It isn’t that superhero flicks need to have Oscar-worthy drama in order to give them relevance or worth. After all, The Avengers is one of the best comic book films, and it had plenty of high-octane drama and witty humor. But what that film had was true chemistry between the characters, meaningful action, and a villain with compelling motivation.
Justice League has only fragments of those things. Sure, it’s a total blast seeing Flash zip through the action, Wonder Woman flipping her sword into her hands, and Aquaman hurling his trident at the hordes of expendable foes, but it’s all at the cost of some true and honest storytelling. While in The Avengers you feel as if these characters have grown together by the film’s climactic third act and more than warrant your praise, in this film you get the feeling only that these characters have fought together for a short amount of time, made some quippy remarks to each other, and then throw some punches.
In 2017, when there’s hardly a time when superhero flicks aren’t occupying a movie theater at any given time, it isn’t enough to simply say “it’s fun” and leave it at that, at least not for a film like this. Even back in the late 2000s when Marvel had very little competition in the market, they were still making films that always seemed to transcend the threshold of “fun.” They stimulated the senses, for sure, but they also managed to leave you thinking of something.
Additionally, Marvel has always managed to make their humor work to great effect. Just when you think there isn’t a joke left for them to make, a film like Guardians of the Galaxy Vol. 2 or Thor: Ragnarok shows you just how much comedy is still left for them to mine. With Justice League on the other hand, so much of the humor falls to the wayside and rarely becomes anything more than somewhat amusing.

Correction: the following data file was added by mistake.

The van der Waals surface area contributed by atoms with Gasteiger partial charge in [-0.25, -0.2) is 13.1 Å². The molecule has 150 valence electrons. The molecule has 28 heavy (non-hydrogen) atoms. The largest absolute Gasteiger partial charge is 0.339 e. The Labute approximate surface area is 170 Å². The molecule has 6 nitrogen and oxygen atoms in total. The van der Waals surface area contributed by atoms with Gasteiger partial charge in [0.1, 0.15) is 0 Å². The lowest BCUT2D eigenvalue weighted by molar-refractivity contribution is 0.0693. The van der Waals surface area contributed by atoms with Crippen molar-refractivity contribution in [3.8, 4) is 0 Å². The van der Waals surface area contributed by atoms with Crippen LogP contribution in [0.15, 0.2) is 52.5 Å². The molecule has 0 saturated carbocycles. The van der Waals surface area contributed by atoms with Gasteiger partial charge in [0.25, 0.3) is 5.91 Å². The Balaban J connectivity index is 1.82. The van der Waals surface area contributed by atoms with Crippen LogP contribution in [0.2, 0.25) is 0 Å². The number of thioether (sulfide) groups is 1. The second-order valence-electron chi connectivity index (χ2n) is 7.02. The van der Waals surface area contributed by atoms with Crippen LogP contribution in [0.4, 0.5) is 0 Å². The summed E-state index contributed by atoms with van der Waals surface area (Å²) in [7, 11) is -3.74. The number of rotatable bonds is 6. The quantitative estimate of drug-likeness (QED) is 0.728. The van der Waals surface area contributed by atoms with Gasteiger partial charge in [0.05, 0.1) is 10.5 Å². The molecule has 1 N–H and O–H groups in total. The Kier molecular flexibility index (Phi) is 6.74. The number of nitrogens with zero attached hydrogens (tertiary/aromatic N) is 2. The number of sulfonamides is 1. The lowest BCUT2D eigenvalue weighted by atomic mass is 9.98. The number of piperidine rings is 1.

The best humor is related to Batman and Bruce Wayne, but the changing of directors during filming is palpable. The Avengers director Joss Whedon came on board to finish filming when Snyder was unable to and ended up conducting extensive reshoots — including some added humor. While jokes are something that the fans have been wanting to see in a DC movie for quite some time, without the ability to properly set up those jokes Whedon’s humor ends up falling flat on more than a few occasions.
In a nutshell:
It’s unfortunate to see DC floundering so much when they so clearly strive to emulate Marvel. While it’s important that they find their own voice, they’ve succeeded at neither darker or lighter tones in their films. With a plot that frustratingly does everything exactly as you think it’ll happen, an over-reliance on (at times bad) CGI, and the weakest villain anyone could ever concoct, what DC really needs to do is rid themselves of filmmakers like Zack Snyder and surround themselves with directors like Wonder Woman’s Patty Jenkins. It’s a shame, really, since Justice League has the pieces to the puzzle but is mixing them with other puzzle pieces and forcing pieces to fit that so clearly don’t belong together.